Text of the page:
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    ABSTRACT: Mature bone formation in well-differentiated liposarcoma and dedifferentiated liposarcoma has been described as a reactive or "metaplastic" change in most reports, and its neoplastic nature has not been widely appreciated. We herein describe 9 cases of well-differentiated/dedifferentiated liposarcoma with distinct areas of fibroosseous tissue histologically indistinguishable from low-grade osteosarcomas, that is, parosteal osteosarcoma or low-grade central osteosarcoma. The tumors affected middle-aged to elderly patients, and occurred in the retroperitoneum and deep soft tissue of the extremities without connection to the skeletal system. Grossly, all the tumors showed biphasic appearance with lipogenic and osteogenic area, the latter representing 5% to 50% of the total tumor volume. Histologically, the lipogenic component exhibited typical histology of well-differentiated liposarcoma, whereas the osteogenic area consisted of fibroosseous tissue with numerous mature neoplastic bone trabeculae largely lacking osteoblastic rimming, with intervening fascicles of spindle cell proliferation showing low nuclear grade. All samples were positive for MDM2 and/or CDK4 on immunohistochemical analysis; the antibodies stained many osteocytes, indicating that the bone is neoplastic rather than reactive. Three cases showed high-grade osteosarcomatous transformation juxtaposed to the low-grade osteosarcomatous component, reminiscent of the "dedifferentiation" phenomenon of skeletal low-grade osteosarcoma. Follow-up revealed local recurrence in 4 cases, but no distant metastases were documented. Recognition of this earlier underappreciated subtype of well-differentiated/dedifferentiated liposarcoma is important, because the fibroosseous component may seem so bland that it may be confused with benign metaplasia such as myositis ossificans, or conversely, the lipomatous component may be inconspicuous that it may be dismissed as normal fat, and such misinterpretation may potentially result in suboptimal treatment.
    The American journal of surgical pathology 09/2010; 34(9):1361-6. · 4.06 Impact Factor
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    ABSTRACT: To improve cytologic diagnostic accuracy for translocation-associated sarcomas, we explored dual-color break-apart (dc) chromogenic in situ hybridization (CISH) on liquid-based cytology (LBC) samples of 2 prototypic sarcomas: synovial sarcoma (SS) and Ewing sarcoma/primitive neuroectodermal tumor (ES/PNET). LBC samples of 10 cases of SS and 9 cases of ES/PNET were subjected to dc-CISH using probes for the specifically rearranged genes in each tumor entity: SYT in SS and EWS in ES/PNET. Rearranged SYT was successfully detected in all SSs but not in any ES/PNETs. In contrast, EWS rearrangement was identified in all ES/PNETs but not in any SSs. These results were validated by dc-fluorescence in situ hybridization and reverse transcription-polymerase chain reaction. dc-CISH on LBC samples is a reliable modality to detect gene rearrangements in sarcomas. This system has a clear advantage over other methods, enabling simultaneous visualization of the genetic abnormality and well-preserved, nonoverlapping cytomorphologic features with clear background under bright-field microscope.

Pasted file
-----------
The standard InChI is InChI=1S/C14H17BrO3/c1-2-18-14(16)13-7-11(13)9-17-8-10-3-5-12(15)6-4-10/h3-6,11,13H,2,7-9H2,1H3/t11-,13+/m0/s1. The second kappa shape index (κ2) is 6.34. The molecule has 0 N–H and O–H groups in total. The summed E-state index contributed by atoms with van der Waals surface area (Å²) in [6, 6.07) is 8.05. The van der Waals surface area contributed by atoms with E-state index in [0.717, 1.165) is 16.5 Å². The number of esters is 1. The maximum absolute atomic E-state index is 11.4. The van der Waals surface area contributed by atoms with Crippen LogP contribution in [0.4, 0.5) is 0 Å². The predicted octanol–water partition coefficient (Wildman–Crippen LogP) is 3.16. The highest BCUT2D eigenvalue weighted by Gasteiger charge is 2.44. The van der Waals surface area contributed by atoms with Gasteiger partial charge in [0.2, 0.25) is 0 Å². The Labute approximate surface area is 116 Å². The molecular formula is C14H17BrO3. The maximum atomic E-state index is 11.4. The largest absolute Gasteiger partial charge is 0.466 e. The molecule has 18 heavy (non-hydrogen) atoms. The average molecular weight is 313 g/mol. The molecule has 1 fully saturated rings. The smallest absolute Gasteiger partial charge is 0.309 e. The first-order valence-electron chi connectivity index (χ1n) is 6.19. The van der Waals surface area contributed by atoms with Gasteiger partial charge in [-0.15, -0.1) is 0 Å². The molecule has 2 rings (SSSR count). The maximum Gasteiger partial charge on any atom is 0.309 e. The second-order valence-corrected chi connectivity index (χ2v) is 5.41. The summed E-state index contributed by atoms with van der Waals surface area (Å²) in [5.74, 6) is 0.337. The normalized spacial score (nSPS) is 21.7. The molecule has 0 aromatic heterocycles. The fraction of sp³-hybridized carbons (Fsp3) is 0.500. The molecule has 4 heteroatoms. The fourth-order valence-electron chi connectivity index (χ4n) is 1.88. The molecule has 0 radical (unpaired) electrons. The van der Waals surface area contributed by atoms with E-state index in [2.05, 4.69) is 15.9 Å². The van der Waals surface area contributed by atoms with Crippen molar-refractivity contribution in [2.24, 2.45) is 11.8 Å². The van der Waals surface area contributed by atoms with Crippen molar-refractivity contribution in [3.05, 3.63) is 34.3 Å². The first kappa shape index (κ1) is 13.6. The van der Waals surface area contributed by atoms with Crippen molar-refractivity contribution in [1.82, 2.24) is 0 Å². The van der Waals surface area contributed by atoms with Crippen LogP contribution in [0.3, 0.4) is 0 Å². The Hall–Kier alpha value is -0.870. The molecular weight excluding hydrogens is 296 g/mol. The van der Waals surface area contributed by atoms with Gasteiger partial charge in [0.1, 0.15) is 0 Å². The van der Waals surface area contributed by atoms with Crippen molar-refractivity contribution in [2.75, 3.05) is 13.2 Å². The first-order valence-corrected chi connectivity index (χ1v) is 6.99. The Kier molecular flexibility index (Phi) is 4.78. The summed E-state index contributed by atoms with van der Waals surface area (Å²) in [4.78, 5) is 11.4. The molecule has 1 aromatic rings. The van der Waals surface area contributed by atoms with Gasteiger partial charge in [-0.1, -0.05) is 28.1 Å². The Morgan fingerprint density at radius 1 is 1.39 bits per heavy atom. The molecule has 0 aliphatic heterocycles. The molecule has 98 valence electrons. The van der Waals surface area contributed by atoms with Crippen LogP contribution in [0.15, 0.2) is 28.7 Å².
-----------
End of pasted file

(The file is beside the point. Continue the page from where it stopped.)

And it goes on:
American Journal of Clinical Pathology 08/2010; 134(2):323-31. · 2.88 Impact Factor
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    ABSTRACT: Tumor-induced osteomalacia (TIO) is a rare acquired paraneoplastic disease characterized by renal phosphate wasting and hypophosphatemia. Recently, it was reported that tumors associated with TIO produce fibroblast growth factor (FGF) 23, identified as the last member of the FGF family and of which excessive action causes several hypophosphatemic diseases whereas deficient FGF23 activity results in hyperphosphatemic tumoral calcinosis. In this case, although it was difficult to locate the associated tumor, an abnormal mass in the left maxilla was detected by imaging. The tumor was removed by partial resection of the left maxillary alveolar region. Thereafter, serum level of FGF23 rapidly decreased, hypophosphatemia improved, and the clinical symptoms greatly improved. Histopathologic diagnosis of the tumor was phosphaturic mesenchymal tumor, mixed connective tissue variant. Immunohistochemical findings confirmed that the removed tumor produced FGF23. These results indicate that development of osteomalacia in this patient was related to the maxillary tumor, which overexpressed FGF23.
    Oral Surgery, Oral Medicine, Oral Pathology, Oral Radiology, and Endodontology 03/2010; 109(3):e57-63. · 1.50 Impact Factor
  • Journal of Thoracic Oncology - J THORAC ONCOL. 01/2007; 2.
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    ABSTRACT: The distinction between ectopic hamartomatous thymoma and sarcoma is difficult, and preoperative biopsy and intraoperative histopathological examination fail to give a definitive diagnosis. It is important to recognise ectopic hamartomatous thymoma as one of the differential diagnoses of a cervical tumour.